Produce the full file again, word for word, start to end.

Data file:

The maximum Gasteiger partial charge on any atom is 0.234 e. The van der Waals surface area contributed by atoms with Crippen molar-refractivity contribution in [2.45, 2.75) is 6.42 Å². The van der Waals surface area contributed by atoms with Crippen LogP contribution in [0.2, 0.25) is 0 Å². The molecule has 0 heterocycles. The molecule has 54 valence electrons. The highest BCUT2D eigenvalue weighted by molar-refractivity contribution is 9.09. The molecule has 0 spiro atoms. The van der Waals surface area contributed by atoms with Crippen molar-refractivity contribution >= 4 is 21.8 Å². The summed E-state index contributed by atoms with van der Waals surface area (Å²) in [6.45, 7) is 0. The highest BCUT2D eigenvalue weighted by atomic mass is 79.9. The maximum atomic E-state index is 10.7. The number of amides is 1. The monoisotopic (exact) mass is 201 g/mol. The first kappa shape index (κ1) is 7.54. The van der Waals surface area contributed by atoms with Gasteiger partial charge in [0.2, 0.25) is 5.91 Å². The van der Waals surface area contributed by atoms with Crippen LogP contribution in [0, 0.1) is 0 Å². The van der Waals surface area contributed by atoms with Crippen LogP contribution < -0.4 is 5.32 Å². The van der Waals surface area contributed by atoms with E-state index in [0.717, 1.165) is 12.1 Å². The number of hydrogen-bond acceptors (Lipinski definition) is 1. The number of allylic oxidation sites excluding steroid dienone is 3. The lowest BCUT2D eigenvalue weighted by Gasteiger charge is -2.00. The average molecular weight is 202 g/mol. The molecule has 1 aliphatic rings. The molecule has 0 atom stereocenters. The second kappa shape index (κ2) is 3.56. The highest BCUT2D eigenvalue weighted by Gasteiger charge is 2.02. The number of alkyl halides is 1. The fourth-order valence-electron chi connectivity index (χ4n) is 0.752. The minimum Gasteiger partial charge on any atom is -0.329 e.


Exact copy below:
The maximum Gasteiger partial charge on any atom is 0.234 e. The van der Waals surface area contributed by atoms with Crippen molar-refractivity contribution in [2.45, 2.75) is 6.42 Å². The van der Waals surface area contributed by atoms with Crippen LogP contribution in [0.2, 0.25) is 0 Å². The molecule has 0 heterocycles. The molecule has 54 valence electrons. The highest BCUT2D eigenvalue weighted by molar-refractivity contribution is 9.09. The molecule has 0 spiro atoms. The van der Waals surface area contributed by atoms with Crippen molar-refractivity contribution >= 4 is 21.8 Å². The summed E-state index contributed by atoms with van der Waals surface area (Å²) in [6.45, 7) is 0. The highest BCUT2D eigenvalue weighted by atomic mass is 79.9. The maximum atomic E-state index is 10.7. The number of amides is 1. The monoisotopic (exact) mass is 201 g/mol. The first kappa shape index (κ1) is 7.54. The van der Waals surface area contributed by atoms with Gasteiger partial charge in [0.2, 0.25) is 5.91 Å². The van der Waals surface area contributed by atoms with Crippen LogP contribution in [0, 0.1) is 0 Å². The van der Waals surface area contributed by atoms with Crippen LogP contribution < -0.4 is 5.32 Å². The van der Waals surface area contributed by atoms with E-state index in [0.717, 1.165) is 12.1 Å². The number of hydrogen-bond acceptors (Lipinski definition) is 1. The number of allylic oxidation sites excluding steroid dienone is 3. The lowest BCUT2D eigenvalue weighted by Gasteiger charge is -2.00. The average molecular weight is 202 g/mol. The molecule has 1 aliphatic rings. The molecule has 0 atom stereocenters. The second kappa shape index (κ2) is 3.56. The highest BCUT2D eigenvalue weighted by Gasteiger charge is 2.02. The number of alkyl halides is 1. The fourth-order valence-electron chi connectivity index (χ4n) is 0.752. The minimum Gasteiger partial charge on any atom is -0.329 e.